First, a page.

It can be an easy way to create a new dictionary in Python as it only requires two characters instead of the six to type dict() , however, if it makes the code difficult to reason with then it may be better for the more explicit dict() constructor.

Create A Dictionary Using Dict Comprehension

One other method to create a dict data type is through a dict comprehension.

A dict comprehension loops through an iterable object assigning keys and values according to the construction of the comprehension.

For example, if you have a single dimension list and want to transpose this into a dict object you cannot use the dict() constructor:

>>> a_list = ['Jan', 'Feb', 'Mar']
>>> a_dict = dict(a_list)
Traceback (most recent call last):
  File "<stdin>", line 1, in <module>
ValueError: dictionary update sequence element #0 has length 3; 2 is required

This problem cannot be solved even with the dict literal syntax, so how can this be done?

Enter the dict comprehension .

With a dict comprehension you can loop through your iterable and assign the keys and corresponding values according to how you want to create your new dictionary.

The dict comprehension has the following basic syntax:

{key: value for x in iterable_object}

Using the list in the previous example, this would look a little something like this:

>>> a_list = ['Jan', 'Feb', 'Mar']
>>> a_dict = {x: idx for idx, x in enumerate(a_list)}
>>> print(a_dict)
{'Jan': 0, 'Feb': 1, 'Mar': 2}

Using a for loop with an index idx helps to assign the abbreviated months of the year to index numbers.

A dict comprehension can help create a dict data type when handling more complex iterable objects.

Key Constraints

Each entry in the dictionary is a single element composed of both the key (the item before the colon) and its value (the item after the colon). The value can be any data type, such as an integer, string, or even another dictionary, but the key has a couple of conditions.

The conditions when adding a key: value pair into a dictionary are:

  1. The key must be unique; and
  2. The key must be immutable.

Keys Need To Be Unique

What happens when you instantiate a dict using the dict() or dict literal syntax to create a new dictionary?

Have a look at the following results:

>>> a_dict = dict(a=1, a=2)
 File "<stdin>", line 1
SyntaxError: keyword argument repeated: a

When using the dict() constructor method a SyntaxError is produced when assigning two items with the same key.

What happens when you create a dictionary using the dict literal syntax?

>>> dict({'a': 1, 'a': 2})
{'a': 2}

As observed from the Python REPL if a dictionary is constructed using the dict literal approach and their contains within the dict literal the same key more than once, like {'a': 1, 'a': 2} , the last value in the dictionary is preserved.

Notice that no SyntaxError is produced as it did with the dict() constructor method.

To be clear, you can use the same key multiple times throughout a dictionary – however, it must be unique on its own branch. The following example demonstrates that multiple nested dictionaries having the same key are okay:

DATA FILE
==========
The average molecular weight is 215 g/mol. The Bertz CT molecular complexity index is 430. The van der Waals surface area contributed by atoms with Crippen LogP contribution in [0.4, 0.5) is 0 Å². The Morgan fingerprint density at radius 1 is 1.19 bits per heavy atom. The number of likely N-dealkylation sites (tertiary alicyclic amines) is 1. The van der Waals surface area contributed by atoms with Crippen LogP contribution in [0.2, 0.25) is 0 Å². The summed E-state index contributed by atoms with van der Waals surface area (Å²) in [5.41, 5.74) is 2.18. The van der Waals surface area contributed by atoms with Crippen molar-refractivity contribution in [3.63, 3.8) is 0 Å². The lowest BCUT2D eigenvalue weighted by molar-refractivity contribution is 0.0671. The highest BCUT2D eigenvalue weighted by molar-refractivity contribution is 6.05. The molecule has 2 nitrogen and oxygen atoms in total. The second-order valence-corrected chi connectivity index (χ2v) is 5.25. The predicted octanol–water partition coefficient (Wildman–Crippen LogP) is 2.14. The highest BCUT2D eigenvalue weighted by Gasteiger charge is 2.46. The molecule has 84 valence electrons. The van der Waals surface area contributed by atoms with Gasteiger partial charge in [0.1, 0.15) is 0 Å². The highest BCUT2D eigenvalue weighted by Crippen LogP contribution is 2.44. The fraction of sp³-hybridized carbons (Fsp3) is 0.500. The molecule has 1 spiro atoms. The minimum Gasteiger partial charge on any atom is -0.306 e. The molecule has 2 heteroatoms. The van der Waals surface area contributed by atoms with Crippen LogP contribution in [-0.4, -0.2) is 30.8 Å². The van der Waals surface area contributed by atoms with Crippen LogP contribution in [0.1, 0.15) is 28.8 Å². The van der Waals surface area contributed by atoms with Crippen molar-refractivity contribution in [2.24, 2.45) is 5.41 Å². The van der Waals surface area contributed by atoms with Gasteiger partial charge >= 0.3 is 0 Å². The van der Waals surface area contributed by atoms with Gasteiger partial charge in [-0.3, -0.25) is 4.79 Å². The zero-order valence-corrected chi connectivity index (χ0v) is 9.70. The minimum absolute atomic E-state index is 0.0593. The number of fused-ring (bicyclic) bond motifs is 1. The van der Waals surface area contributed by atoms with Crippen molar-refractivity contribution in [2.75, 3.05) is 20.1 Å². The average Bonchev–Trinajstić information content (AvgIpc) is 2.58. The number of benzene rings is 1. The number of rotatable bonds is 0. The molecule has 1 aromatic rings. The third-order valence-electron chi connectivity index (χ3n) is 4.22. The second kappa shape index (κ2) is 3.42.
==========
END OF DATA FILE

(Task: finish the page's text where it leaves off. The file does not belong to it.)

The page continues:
>>> dict({'a': {'a': {'a': 1}}})
{'a': {'a': {'a': 1}}}

Keys Need To Be Hashable (Immutable)

The value of the key must also be immutable , which means that the key is hashable . You may have come across other data types in Python which are immutable, and these are things like: numbers, strings, tuples (etc).

A key can be of an immutable data type, but cannot be of a mutable data type.

Common examples of a mutable data type include lists and dictionaries.

What happens when you try to create a key that is mutable:

>>> dict({[1]: 1})
Traceback (most recent call last):
File "", line 1, in
TypeError: unhashable type: 'list'

As you can see, the error from the Python REPL is that the list used as the key is of an unhashable type . As the error states, a list object cannot be hashed as it can be changed throughout its life (a list can get larger or smaller), whereas a tuple object is static and its contents are fixed – therefore it is hashable :

>>> a_list = [1, 2, 3]
>>> hash(a_list)
Traceback (most recent call last):
  File "<stdin>", line 1, in <module>
TypeError: unhashable type: 'list'

>>> a_tuple = (1, 2, 3)
>>> hash(a_tuple)

Using the hash() function above can help to determine whether an item can be used as a key in your dictionary.

Here are some examples of using an immutable data type, like a tuple , as a key in a dictionary:

>>> a_dict = {(1, 2, 3): 100}
>>> type(a_dict)
<class 'dict'>
>>> a_dict[(1, 2, 3)]


How do you create a dictionary in Python? Creating a dictionary in Python can be done in one of three ways: using the dict() constructor method, the dict literal syntax or the dict comprehension syntax.

Using the dict() constructor approach can be helpful when converting existing data types that can readily be converted into dictionaries, or if working with fixed key parameters and dynamic values.

The dict literal approach is easy and can be useful if duplicate keys are likely and no errors want to be thrown.

Finally, dict comprehensions are helpful when working with iterables that cannot readily be converted into dictionaries using the dict() constructor approach.

Photo of author
Ryan Sheehy
Ryan has been dabbling in code since the late '90s when he cut his teeth exploring VBA in Excel. Having his eyes opened with the potential of automating repetitive tasks, he expanded to Python and then moved over to scripting languages such as HTML, CSS, Javascript and PHP.